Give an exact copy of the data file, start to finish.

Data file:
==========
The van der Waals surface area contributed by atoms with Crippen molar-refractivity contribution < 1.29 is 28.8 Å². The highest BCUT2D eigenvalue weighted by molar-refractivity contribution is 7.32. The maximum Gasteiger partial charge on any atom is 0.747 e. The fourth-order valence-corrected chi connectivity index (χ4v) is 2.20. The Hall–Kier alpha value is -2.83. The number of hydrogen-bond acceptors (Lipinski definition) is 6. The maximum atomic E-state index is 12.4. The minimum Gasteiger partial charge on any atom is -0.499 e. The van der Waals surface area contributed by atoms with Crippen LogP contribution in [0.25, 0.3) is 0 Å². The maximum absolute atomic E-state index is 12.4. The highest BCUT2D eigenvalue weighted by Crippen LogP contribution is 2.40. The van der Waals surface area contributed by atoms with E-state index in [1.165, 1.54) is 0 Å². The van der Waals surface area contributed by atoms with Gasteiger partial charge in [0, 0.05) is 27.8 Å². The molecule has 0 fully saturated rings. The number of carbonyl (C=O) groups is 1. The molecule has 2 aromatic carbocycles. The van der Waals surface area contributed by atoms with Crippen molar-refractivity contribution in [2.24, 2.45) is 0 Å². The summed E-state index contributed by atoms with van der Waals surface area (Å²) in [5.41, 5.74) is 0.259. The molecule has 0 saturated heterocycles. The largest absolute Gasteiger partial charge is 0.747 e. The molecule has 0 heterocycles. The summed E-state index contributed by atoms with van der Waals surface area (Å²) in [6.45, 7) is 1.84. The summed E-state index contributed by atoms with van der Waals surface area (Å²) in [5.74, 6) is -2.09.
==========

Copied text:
The van der Waals surface area contributed by atoms with Crippen molar-refractivity contribution < 1.29 is 28.8 Å². The highest BCUT2D eigenvalue weighted by molar-refractivity contribution is 7.32. The maximum Gasteiger partial charge on any atom is 0.747 e. The fourth-order valence-corrected chi connectivity index (χ4v) is 2.20. The Hall–Kier alpha value is -2.83. The number of hydrogen-bond acceptors (Lipinski definition) is 6. The maximum atomic E-state index is 12.4. The minimum Gasteiger partial charge on any atom is -0.499 e. The van der Waals surface area contributed by atoms with Crippen LogP contribution in [0.25, 0.3) is 0 Å². The maximum absolute atomic E-state index is 12.4. The highest BCUT2D eigenvalue weighted by Crippen LogP contribution is 2.40. The van der Waals surface area contributed by atoms with E-state index in [1.165, 1.54) is 0 Å². The van der Waals surface area contributed by atoms with Gasteiger partial charge in [0, 0.05) is 27.8 Å². The molecule has 0 fully saturated rings. The number of carbonyl (C=O) groups is 1. The molecule has 2 aromatic carbocycles. The van der Waals surface area contributed by atoms with Crippen molar-refractivity contribution in [2.24, 2.45) is 0 Å². The summed E-state index contributed by atoms with van der Waals surface area (Å²) in [5.41, 5.74) is 0.259. The molecule has 0 saturated heterocycles. The largest absolute Gasteiger partial charge is 0.747 e. The molecule has 0 heterocycles. The summed E-state index contributed by atoms with van der Waals surface area (Å²) in [6.45, 7) is 1.84. The summed E-state index contributed by atoms with van der Waals surface area (Å²) in [5.74, 6) is -2.09.